Newspapers don’t run horse race stories because there’s little else happening. Newspapers run horse race stories because they’re formulaic, impartial, and require nearly zero thought because they treat issues like tissues: two sides, no depth.

Substance, however, is hard. You have to know or learn something, or find trustworthy experts who don’t have a vested interest. You need to research facts and remember history. You also need lots of space to explain things, an increasingly rare commodity in the post-USA Today newspaper world.

In a perfect world, a campaign making any policy statement, “important” or “serious” or not, would have its claims and proposals first reported at face value. The opposing campaigns then would get an equal shot in the same article; they could tout their own, competing proposals or just shoot holes in the first campaign’s suggestions.

(It’s useful for voters to know if a responding campaign’s first, instinctive response is positive or negative. People say they want positive, but most times, negative is more powerful.)

Then comes the really tough part. A truly good newspaper would “connect the dots,” in today’s overworked phrase, between the competing campaign statements. Is 500,000 new jobs over eight years a lot in a state the size of Arizona today? How many jobs were created here during the Clinton administration? Do state government policies make any difference in job creation, or are they simply drowned out by national economic trends?

Do the policies proposed add up to anything close to the promised result, or is the campaign relying on fluff and sound bites, like wanting to balance the state budget by eliminating the sales tax exemption on soda pop?

If last Sunday’s Tribune editorial were a campaign promise, Matt Salmon’s recent experience showed that it was already broken before it was made. But it’s not too late, oh Tribune! Stop griping about the campaigns--and please get to work.

Wednesday, June 12, 2002

LiberalDesert Takes a Vacation

My family and I are taking a raft trip on the Colorado River through the Grand Canyon. There's no phone, no email, and no Internet, so there will be no new posts here until June 24.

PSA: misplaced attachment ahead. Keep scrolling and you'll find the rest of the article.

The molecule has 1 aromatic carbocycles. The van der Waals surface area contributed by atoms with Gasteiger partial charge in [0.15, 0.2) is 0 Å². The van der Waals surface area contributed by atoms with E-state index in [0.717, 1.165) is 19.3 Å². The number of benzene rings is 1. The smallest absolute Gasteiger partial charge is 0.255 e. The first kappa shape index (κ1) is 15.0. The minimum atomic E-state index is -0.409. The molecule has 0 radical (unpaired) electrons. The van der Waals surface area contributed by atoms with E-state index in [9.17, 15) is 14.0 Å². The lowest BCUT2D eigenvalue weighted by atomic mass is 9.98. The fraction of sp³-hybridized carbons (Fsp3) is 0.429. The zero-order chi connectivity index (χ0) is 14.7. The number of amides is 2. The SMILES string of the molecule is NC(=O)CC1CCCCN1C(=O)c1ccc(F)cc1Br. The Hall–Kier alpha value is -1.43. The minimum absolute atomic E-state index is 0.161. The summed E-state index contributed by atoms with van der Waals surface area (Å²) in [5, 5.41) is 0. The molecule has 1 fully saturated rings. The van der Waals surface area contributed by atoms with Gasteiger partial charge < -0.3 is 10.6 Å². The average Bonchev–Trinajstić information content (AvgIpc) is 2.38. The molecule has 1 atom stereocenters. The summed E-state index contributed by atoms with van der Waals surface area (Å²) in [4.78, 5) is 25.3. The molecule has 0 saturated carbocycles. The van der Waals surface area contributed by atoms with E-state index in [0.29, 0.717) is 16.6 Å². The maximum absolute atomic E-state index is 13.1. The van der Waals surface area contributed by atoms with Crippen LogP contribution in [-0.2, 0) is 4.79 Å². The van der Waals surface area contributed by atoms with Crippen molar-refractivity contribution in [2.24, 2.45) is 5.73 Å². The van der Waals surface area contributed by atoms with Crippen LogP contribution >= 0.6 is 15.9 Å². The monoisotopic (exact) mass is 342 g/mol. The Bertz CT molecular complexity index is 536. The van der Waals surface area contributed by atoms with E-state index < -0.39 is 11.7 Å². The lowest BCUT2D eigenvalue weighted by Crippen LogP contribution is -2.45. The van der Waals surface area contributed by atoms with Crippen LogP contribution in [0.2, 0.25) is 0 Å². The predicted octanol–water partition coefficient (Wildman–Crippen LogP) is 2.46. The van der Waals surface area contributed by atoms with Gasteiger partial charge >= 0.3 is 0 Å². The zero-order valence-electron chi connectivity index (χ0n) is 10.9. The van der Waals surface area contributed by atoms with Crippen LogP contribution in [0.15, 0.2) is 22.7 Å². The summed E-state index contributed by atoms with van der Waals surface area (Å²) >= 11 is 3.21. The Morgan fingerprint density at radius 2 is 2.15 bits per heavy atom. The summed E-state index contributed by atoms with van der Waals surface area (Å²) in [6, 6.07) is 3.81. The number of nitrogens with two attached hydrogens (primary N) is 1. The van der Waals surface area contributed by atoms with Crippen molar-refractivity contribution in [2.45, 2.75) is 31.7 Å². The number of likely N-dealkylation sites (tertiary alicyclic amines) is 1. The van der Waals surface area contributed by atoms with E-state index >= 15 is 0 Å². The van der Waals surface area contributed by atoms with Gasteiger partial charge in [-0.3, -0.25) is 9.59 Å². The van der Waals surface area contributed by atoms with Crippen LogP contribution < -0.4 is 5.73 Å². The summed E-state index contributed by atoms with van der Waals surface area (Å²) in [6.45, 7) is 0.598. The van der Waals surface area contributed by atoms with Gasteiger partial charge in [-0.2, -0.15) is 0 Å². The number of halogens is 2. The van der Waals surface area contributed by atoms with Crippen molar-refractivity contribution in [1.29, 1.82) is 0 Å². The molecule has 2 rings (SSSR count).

Monday, June 10, 2002

Which Came First, the Campaign Chicken or the Media Egg?

The Trib ran an editorial last Thursday (I can't find a free link), griping that the candidates in this fall's gubernatorial election weren't doing anything substantive, and it's the candidates' fault. Mark Scarp's editorial (Mark filled in for Bob Schuster while Bob was on vacation last week) ran the morning after I appeared with Chuck Coughlin on KAET's Horizon show, and Chuck complained that the Matt Salmon campaign couldn't get any press about their economic plan but could get publicity about the bogus East Valley Chambers of Commerce "straw poll" exercise. So, of course, the Tribune gave the straw poll as big a story as anything they've run on state politics this year, with a picture, and then the Thursday editorial, but if they've run anything substantive about the Salmon economic plan (such as it is--that's a topic for another day), I've missed it.

The Trib then responded to my piece, on the same day, basically saying that they'll open the op-ed page to the campaigns, and will give them chances to talk substance, but aren't in the business of "making" news. You can read the responding Sunday editorial here. (Of course, after saying that they won't make news, Mark then suggested a topic for candidates to write about, "what they would do first, second and third in their first 100 days in office." It's a fine line, apparently.)

The editorial reminded me of a tactic I've recommended to campaigns in the past--the Boring Speech of the Month. Editorial writers always complain that campaigns aren't discussing the real issues. It's a hardy perennial, part of our American love of democracy in the abstract but clear disdain for anybody actually running for office. So I suggest that candidates find some poor luncheon organization (they're always looking for speakers, but just to be nice I'd warn them in advance about the substantive talk, and do the Q&A first before you put the audience to sleep) and deliver a solid, substantive, and undoubtedly boring speech on an important policy topic.

The candidate isn't likely to convince anybody with the speech, but it could be billed in campaign press releases as a substantive policy speech--and, more importantly, the campaign would send a copy of the speech to the full membership of the editorial boards of the local newspapers. Nobody at the paper will read the speech, and nothing in such a speech will ultimately make a difference with the newspaper's coverage or endorsements, but if the campaign sends one of these "white papers" every 3-4 weeks during the boring, early stages of the campaign--when nothing is going on but fund-raising anyway--at least the editorialists can't claim that this particular candidate isn't talking about substance. It then becomes the newspaper's failure to cover substance, because it's boring, but it eliminates one of the typical, and apparently mandatory, shots at every candidate.